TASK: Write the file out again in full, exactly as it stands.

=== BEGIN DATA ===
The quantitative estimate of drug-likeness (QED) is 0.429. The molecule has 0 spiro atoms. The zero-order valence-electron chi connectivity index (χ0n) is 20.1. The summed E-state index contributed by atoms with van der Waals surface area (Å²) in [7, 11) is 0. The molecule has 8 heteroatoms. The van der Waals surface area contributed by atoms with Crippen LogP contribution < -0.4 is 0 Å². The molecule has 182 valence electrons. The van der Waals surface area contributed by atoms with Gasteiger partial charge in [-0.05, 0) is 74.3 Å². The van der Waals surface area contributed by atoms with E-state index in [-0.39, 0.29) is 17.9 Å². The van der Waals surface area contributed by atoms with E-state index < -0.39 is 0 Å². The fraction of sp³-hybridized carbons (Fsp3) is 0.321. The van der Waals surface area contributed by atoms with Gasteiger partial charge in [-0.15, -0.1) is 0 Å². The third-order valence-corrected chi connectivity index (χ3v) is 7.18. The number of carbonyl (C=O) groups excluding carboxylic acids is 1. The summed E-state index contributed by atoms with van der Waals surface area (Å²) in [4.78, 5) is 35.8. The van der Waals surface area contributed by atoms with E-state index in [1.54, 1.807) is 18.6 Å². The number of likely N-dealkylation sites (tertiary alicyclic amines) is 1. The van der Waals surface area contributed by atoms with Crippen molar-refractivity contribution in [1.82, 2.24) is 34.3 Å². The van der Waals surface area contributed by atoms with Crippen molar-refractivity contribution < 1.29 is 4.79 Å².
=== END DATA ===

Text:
The quantitative estimate of drug-likeness (QED) is 0.429. The molecule has 0 spiro atoms. The zero-order valence-electron chi connectivity index (χ0n) is 20.1. The summed E-state index contributed by atoms with van der Waals surface area (Å²) in [7, 11) is 0. The molecule has 8 heteroatoms. The van der Waals surface area contributed by atoms with Crippen LogP contribution < -0.4 is 0 Å². The molecule has 182 valence electrons. The van der Waals surface area contributed by atoms with Gasteiger partial charge in [-0.05, 0) is 74.3 Å². The van der Waals surface area contributed by atoms with E-state index in [-0.39, 0.29) is 17.9 Å². The van der Waals surface area contributed by atoms with E-state index < -0.39 is 0 Å². The fraction of sp³-hybridized carbons (Fsp3) is 0.321. The van der Waals surface area contributed by atoms with Gasteiger partial charge in [-0.15, -0.1) is 0 Å². The third-order valence-corrected chi connectivity index (χ3v) is 7.18. The number of carbonyl (C=O) groups excluding carboxylic acids is 1. The summed E-state index contributed by atoms with van der Waals surface area (Å²) in [4.78, 5) is 35.8. The van der Waals surface area contributed by atoms with E-state index in [1.54, 1.807) is 18.6 Å². The number of likely N-dealkylation sites (tertiary alicyclic amines) is 1. The van der Waals surface area contributed by atoms with Crippen molar-refractivity contribution in [1.82, 2.24) is 34.3 Å². The van der Waals surface area contributed by atoms with Crippen molar-refractivity contribution < 1.29 is 4.79 Å².